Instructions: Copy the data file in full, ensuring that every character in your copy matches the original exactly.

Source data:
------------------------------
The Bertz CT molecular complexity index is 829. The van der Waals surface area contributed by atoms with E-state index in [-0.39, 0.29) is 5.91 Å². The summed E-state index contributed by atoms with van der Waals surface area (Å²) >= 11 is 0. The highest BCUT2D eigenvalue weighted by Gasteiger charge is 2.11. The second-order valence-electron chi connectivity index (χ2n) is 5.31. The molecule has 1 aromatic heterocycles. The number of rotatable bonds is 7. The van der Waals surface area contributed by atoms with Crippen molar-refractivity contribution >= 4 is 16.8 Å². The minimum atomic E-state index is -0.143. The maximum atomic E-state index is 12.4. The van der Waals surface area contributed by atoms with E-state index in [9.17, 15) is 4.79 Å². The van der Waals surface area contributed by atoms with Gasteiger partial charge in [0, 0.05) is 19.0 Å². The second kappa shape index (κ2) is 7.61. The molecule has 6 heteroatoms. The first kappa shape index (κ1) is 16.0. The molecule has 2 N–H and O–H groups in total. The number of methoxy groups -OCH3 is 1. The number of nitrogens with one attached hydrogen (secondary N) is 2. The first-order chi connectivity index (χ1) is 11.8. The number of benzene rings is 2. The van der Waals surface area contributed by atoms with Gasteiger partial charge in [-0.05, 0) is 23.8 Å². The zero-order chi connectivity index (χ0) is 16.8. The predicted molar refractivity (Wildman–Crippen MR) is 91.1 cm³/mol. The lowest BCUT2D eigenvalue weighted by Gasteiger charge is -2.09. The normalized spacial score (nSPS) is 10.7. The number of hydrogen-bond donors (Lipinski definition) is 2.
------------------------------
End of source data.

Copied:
The Bertz CT molecular complexity index is 829. The van der Waals surface area contributed by atoms with E-state index in [-0.39, 0.29) is 5.91 Å². The summed E-state index contributed by atoms with van der Waals surface area (Å²) >= 11 is 0. The highest BCUT2D eigenvalue weighted by Gasteiger charge is 2.11. The second-order valence-electron chi connectivity index (χ2n) is 5.31. The molecule has 1 aromatic heterocycles. The number of rotatable bonds is 7. The van der Waals surface area contributed by atoms with Crippen molar-refractivity contribution >= 4 is 16.8 Å². The minimum atomic E-state index is -0.143. The maximum atomic E-state index is 12.4. The van der Waals surface area contributed by atoms with E-state index in [9.17, 15) is 4.79 Å². The van der Waals surface area contributed by atoms with Gasteiger partial charge in [0, 0.05) is 19.0 Å². The second kappa shape index (κ2) is 7.61. The molecule has 6 heteroatoms. The first kappa shape index (κ1) is 16.0. The molecule has 2 N–H and O–H groups in total. The number of methoxy groups -OCH3 is 1. The number of nitrogens with one attached hydrogen (secondary N) is 2. The first-order chi connectivity index (χ1) is 11.8. The number of benzene rings is 2. The van der Waals surface area contributed by atoms with Gasteiger partial charge in [-0.05, 0) is 23.8 Å². The zero-order chi connectivity index (χ0) is 16.8. The predicted molar refractivity (Wildman–Crippen MR) is 91.1 cm³/mol. The lowest BCUT2D eigenvalue weighted by Gasteiger charge is -2.09. The normalized spacial score (nSPS) is 10.7. The number of hydrogen-bond donors (Lipinski definition) is 2.